Investment casting process

Investment casting is an industrial process based on lost-wax casting, one of the oldest known metal-forming techniques.The term "lost-wax casting" can also refer to modern investment casting processes.

Investment casting has been used in various forms for the last 5,000 years. In its earliest forms, beeswax was used to form patterns necessary for the casting process. Today, more advanced waxes, refractory materials and specialist alloys are typically used for making patterns. Investment casting is valued for its ability to produce components with accuracy, repeatability, versatility and integrity in a variety of metals and high-performance alloys.

The fragile wax patterns must withstand forces encountered during the mold making. Much of the wax used in investment casting can be reclaimed and reused.Lost-foam casting is a modern form of investment casting that eliminates certain steps in the process.

Investment casting derives its name from the pattern being invested (surrounded) with a refractory material. Many materials are suitable for investment casting; examples are stainless steel alloys, brass, aluminium, carbon steel and glass. The material is poured into a cavity in a refractory material that is an exact duplicate of the desired part. Due to the hardness of refractory materials used, investment casting can produce products with exceptional surface qualities, which can reduce the need for secondary machine processes.

Water glass and silica sol investment casting are the two primary investment casting methods nowadays. The main differences are the surface roughness and cost of casting. Water glass method dewaxes into the high-temperature water, and the ceramic mold is made of water glass quartz sand. Silica sol method dewaxes into the flash fire, and silica sol zircon sand makes the ceramic mold. Silica sol method costs more but has the better surface than water glass method.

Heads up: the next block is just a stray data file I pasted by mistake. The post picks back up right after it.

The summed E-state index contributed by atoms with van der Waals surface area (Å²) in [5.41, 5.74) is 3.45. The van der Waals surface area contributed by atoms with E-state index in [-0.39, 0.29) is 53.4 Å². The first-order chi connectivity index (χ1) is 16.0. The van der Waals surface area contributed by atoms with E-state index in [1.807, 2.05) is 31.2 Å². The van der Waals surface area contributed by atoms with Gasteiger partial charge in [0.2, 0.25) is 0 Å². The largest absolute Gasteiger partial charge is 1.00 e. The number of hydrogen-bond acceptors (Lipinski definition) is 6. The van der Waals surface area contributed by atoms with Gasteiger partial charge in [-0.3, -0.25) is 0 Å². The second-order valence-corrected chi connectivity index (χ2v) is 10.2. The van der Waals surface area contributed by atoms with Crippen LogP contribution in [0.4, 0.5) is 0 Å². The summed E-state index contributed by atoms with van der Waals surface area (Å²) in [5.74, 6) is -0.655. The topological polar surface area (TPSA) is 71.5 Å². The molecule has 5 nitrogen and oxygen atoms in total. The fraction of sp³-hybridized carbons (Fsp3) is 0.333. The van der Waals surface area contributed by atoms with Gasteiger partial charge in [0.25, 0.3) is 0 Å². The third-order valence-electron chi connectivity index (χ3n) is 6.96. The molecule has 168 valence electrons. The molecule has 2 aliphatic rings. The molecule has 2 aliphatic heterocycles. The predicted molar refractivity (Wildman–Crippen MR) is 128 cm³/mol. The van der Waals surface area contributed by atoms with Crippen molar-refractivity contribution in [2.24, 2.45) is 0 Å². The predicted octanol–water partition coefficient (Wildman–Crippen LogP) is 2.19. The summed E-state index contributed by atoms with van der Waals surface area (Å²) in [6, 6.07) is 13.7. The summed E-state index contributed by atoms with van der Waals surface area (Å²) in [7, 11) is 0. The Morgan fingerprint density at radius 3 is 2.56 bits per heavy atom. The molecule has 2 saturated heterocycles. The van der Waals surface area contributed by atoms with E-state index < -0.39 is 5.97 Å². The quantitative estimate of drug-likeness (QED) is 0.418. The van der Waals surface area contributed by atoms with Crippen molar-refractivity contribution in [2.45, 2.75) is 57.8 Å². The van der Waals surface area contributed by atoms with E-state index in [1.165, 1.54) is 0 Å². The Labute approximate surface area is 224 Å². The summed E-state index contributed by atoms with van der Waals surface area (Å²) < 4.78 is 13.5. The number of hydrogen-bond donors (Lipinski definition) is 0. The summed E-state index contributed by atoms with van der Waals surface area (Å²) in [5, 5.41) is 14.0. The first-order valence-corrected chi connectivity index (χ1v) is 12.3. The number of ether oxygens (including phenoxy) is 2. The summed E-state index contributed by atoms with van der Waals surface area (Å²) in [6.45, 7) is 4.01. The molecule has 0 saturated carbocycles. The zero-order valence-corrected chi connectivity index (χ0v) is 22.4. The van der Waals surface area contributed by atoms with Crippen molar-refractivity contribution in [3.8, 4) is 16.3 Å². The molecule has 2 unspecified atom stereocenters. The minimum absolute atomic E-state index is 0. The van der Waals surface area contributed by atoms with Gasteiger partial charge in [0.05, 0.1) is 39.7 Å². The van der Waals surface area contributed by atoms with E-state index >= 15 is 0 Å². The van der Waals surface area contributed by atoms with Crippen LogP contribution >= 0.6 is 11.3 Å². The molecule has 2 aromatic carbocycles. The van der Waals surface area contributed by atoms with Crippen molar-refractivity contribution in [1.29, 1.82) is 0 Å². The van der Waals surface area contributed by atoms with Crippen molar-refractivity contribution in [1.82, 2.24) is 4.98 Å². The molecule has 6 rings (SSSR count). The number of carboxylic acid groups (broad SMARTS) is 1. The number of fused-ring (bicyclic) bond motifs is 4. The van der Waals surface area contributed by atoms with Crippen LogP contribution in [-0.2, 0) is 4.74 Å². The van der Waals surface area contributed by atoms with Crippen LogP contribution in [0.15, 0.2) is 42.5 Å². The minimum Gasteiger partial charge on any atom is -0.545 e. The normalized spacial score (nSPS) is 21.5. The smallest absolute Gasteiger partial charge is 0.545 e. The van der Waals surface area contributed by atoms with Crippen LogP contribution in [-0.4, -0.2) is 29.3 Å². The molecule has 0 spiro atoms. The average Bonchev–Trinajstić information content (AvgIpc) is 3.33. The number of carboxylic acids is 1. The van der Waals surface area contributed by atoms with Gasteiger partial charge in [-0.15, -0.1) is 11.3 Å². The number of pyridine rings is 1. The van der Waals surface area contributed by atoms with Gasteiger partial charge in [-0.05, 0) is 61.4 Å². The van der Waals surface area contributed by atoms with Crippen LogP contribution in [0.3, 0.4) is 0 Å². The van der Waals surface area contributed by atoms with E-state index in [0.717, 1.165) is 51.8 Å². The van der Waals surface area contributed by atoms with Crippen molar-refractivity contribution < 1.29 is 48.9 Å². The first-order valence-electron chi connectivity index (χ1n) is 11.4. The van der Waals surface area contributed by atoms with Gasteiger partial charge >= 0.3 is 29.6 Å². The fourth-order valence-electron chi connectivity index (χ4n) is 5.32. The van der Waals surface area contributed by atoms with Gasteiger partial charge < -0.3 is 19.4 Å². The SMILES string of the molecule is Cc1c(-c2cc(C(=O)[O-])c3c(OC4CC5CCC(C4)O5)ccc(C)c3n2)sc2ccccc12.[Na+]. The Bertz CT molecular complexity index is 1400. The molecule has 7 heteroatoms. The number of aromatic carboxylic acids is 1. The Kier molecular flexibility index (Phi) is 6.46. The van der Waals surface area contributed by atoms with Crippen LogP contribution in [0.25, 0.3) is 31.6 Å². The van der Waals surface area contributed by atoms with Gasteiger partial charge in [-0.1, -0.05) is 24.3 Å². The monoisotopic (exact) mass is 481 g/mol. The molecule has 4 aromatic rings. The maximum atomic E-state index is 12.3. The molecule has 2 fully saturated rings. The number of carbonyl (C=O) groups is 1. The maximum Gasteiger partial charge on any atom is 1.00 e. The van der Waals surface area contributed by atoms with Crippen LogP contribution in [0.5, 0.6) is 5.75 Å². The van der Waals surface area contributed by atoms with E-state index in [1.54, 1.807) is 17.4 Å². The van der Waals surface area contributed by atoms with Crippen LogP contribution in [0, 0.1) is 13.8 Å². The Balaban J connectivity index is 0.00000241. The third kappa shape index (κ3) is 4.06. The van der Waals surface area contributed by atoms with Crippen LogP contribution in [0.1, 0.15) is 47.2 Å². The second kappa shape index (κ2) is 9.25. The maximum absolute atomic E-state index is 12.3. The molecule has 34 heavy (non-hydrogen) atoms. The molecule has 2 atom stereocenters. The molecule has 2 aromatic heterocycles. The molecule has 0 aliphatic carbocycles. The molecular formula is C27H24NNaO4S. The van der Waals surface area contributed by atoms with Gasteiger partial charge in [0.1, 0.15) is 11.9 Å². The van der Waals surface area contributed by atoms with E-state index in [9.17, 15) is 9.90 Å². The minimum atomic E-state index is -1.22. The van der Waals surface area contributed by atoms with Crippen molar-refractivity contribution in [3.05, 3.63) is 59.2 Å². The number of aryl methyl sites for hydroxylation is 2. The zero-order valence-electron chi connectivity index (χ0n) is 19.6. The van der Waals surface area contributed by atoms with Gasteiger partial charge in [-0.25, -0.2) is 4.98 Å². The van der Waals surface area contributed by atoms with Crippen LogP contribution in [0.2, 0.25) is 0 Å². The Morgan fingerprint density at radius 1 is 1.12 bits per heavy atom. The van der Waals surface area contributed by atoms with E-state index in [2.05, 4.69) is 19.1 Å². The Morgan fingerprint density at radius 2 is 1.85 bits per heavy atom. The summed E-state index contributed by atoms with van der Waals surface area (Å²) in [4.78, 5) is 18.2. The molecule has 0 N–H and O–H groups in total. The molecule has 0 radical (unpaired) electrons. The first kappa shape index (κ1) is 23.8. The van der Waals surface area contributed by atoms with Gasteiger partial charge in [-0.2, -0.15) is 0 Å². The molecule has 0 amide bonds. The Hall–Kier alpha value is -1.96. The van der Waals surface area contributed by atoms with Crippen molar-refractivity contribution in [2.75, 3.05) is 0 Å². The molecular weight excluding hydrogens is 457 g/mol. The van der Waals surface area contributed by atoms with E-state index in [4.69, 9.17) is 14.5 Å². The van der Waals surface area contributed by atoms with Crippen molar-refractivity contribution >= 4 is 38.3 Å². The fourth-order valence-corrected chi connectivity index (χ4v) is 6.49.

The process can be used for both small castings of a few ounces and large castings weighing several hundred pounds. It can be more expensive than die casting orsand casting, but per-unit costs decrease with large volumes. Investment casting can produce complicated shapes that would be difficult or impossible with other casting methods. It can also produce products with exceptional surface qualities and low tolerances with minimal surface finishing or machining required.

Castings can be made from an original wax model (the direct method) or from wax replicas of an original pattern that need not be made from wax (the indirect method). The following steps describe the indirect process, which can take two to seven days to complete.

  1. Produce a master pattern: An artist or mould-maker creates an original pattern from wax, clay, wood, plastic, or another material.In recent years the production of patterns using 3D printing has become popular using either standard PLA filament or custom made 'casting wax' filament, in which case one goes directly to step 5.
  2. Create a mould: A mould, known as the master die, is made to fit the master pattern. If the master pattern was made from steel, the master die can be cast directly from the pattern using metal with a lower melting point. Rubber moulds can also be cast directly from the master pattern. Alternatively, a master die can be machined independently—without creating a master pattern.
  3. Produce wax patterns: Although called wax patterns, pattern materials may also include plastic and frozen mercury.Wax patterns can be produced in one of two ways. In one process, the wax is poured into the mold and swished around until an even coating, usually about 3 mm (0.12 in) thick, covers the inner surface of the mould. This is repeated until the desired pattern thickness is reached. Another method involves filling the entire mould with molten wax and letting it cool as a solid object.
    If a core is required, there are two options: soluble wax or ceramic. Soluble wax cores are designed to melt out of the investment coating with the rest of the wax pattern; ceramic cores are removed after the product has hardened.